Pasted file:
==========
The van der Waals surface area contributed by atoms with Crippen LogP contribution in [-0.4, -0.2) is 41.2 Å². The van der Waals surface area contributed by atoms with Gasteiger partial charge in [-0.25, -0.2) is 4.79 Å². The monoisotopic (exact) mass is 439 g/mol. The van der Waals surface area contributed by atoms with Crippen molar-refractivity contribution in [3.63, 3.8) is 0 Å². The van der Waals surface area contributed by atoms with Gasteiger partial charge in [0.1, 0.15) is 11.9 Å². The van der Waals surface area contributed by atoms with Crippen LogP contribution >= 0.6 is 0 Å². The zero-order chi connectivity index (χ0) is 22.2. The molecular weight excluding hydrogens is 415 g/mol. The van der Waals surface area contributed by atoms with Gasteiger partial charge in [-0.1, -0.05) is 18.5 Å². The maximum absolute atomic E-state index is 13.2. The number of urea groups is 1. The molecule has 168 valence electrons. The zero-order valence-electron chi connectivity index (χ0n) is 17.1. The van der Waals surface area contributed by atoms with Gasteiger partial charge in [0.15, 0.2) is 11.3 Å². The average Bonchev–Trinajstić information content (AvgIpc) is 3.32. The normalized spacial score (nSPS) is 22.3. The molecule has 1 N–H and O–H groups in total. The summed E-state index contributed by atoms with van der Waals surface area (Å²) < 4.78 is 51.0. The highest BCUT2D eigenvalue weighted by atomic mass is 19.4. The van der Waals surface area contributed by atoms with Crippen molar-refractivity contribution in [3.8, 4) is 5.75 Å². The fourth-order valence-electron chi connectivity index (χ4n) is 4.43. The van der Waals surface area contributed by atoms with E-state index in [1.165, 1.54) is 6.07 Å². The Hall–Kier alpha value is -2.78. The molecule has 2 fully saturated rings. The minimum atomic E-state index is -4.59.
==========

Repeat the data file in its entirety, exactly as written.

The van der Waals surface area contributed by atoms with Crippen LogP contribution in [-0.4, -0.2) is 41.2 Å². The van der Waals surface area contributed by atoms with Gasteiger partial charge in [-0.25, -0.2) is 4.79 Å². The monoisotopic (exact) mass is 439 g/mol. The van der Waals surface area contributed by atoms with Crippen molar-refractivity contribution in [3.63, 3.8) is 0 Å². The van der Waals surface area contributed by atoms with Gasteiger partial charge in [0.1, 0.15) is 11.9 Å². The van der Waals surface area contributed by atoms with Crippen LogP contribution >= 0.6 is 0 Å². The zero-order chi connectivity index (χ0) is 22.2. The molecular weight excluding hydrogens is 415 g/mol. The van der Waals surface area contributed by atoms with Gasteiger partial charge in [-0.1, -0.05) is 18.5 Å². The maximum absolute atomic E-state index is 13.2. The number of urea groups is 1. The molecule has 168 valence electrons. The zero-order valence-electron chi connectivity index (χ0n) is 17.1. The van der Waals surface area contributed by atoms with Gasteiger partial charge in [0.15, 0.2) is 11.3 Å². The average Bonchev–Trinajstić information content (AvgIpc) is 3.32. The normalized spacial score (nSPS) is 22.3. The molecule has 1 N–H and O–H groups in total. The summed E-state index contributed by atoms with van der Waals surface area (Å²) < 4.78 is 51.0. The highest BCUT2D eigenvalue weighted by atomic mass is 19.4. The van der Waals surface area contributed by atoms with Crippen molar-refractivity contribution in [3.8, 4) is 5.75 Å². The fourth-order valence-electron chi connectivity index (χ4n) is 4.43. The van der Waals surface area contributed by atoms with E-state index in [1.165, 1.54) is 6.07 Å². The Hall–Kier alpha value is -2.78. The molecule has 2 fully saturated rings. The minimum atomic E-state index is -4.59.